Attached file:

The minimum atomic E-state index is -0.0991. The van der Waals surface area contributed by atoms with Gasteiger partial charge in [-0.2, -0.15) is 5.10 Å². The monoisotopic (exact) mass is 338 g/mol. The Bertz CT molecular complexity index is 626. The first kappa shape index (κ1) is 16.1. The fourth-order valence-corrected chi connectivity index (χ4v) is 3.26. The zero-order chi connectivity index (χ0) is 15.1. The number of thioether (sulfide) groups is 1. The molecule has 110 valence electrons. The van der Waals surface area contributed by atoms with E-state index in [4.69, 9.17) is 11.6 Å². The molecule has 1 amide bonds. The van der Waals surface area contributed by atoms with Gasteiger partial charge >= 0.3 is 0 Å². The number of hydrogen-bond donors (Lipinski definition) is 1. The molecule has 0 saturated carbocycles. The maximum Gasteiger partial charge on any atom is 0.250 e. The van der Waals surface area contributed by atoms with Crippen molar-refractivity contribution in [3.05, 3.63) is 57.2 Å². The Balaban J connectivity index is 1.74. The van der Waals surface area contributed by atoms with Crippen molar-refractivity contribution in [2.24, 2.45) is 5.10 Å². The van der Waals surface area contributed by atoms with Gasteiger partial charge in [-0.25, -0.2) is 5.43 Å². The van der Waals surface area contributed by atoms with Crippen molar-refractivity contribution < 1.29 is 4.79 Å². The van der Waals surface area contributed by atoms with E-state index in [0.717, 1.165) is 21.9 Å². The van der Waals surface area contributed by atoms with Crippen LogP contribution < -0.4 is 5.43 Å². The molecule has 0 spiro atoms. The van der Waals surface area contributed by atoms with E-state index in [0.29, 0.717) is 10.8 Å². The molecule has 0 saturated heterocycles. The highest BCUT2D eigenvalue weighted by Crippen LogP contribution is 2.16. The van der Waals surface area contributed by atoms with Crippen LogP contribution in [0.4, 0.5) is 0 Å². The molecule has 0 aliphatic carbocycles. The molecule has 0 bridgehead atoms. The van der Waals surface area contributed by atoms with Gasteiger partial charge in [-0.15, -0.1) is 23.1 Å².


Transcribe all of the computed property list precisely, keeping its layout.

The minimum atomic E-state index is -0.0991. The van der Waals surface area contributed by atoms with Gasteiger partial charge in [-0.2, -0.15) is 5.10 Å². The monoisotopic (exact) mass is 338 g/mol. The Bertz CT molecular complexity index is 626. The first kappa shape index (κ1) is 16.1. The fourth-order valence-corrected chi connectivity index (χ4v) is 3.26. The zero-order chi connectivity index (χ0) is 15.1. The number of thioether (sulfide) groups is 1. The molecule has 110 valence electrons. The van der Waals surface area contributed by atoms with E-state index in [4.69, 9.17) is 11.6 Å². The molecule has 1 amide bonds. The van der Waals surface area contributed by atoms with Gasteiger partial charge >= 0.3 is 0 Å². The number of hydrogen-bond donors (Lipinski definition) is 1. The molecule has 0 saturated carbocycles. The maximum Gasteiger partial charge on any atom is 0.250 e. The van der Waals surface area contributed by atoms with Crippen molar-refractivity contribution in [3.05, 3.63) is 57.2 Å². The Balaban J connectivity index is 1.74. The van der Waals surface area contributed by atoms with Crippen molar-refractivity contribution in [2.24, 2.45) is 5.10 Å². The van der Waals surface area contributed by atoms with Gasteiger partial charge in [-0.25, -0.2) is 5.43 Å². The van der Waals surface area contributed by atoms with Crippen molar-refractivity contribution < 1.29 is 4.79 Å². The van der Waals surface area contributed by atoms with E-state index in [0.717, 1.165) is 21.9 Å². The van der Waals surface area contributed by atoms with Crippen LogP contribution < -0.4 is 5.43 Å². The molecule has 0 spiro atoms. The van der Waals surface area contributed by atoms with E-state index in [0.29, 0.717) is 10.8 Å². The molecule has 0 saturated heterocycles. The highest BCUT2D eigenvalue weighted by Crippen LogP contribution is 2.16. The van der Waals surface area contributed by atoms with Crippen LogP contribution in [0.4, 0.5) is 0 Å². The molecule has 0 aliphatic carbocycles. The molecule has 0 bridgehead atoms. The van der Waals surface area contributed by atoms with Gasteiger partial charge in [-0.15, -0.1) is 23.1 Å².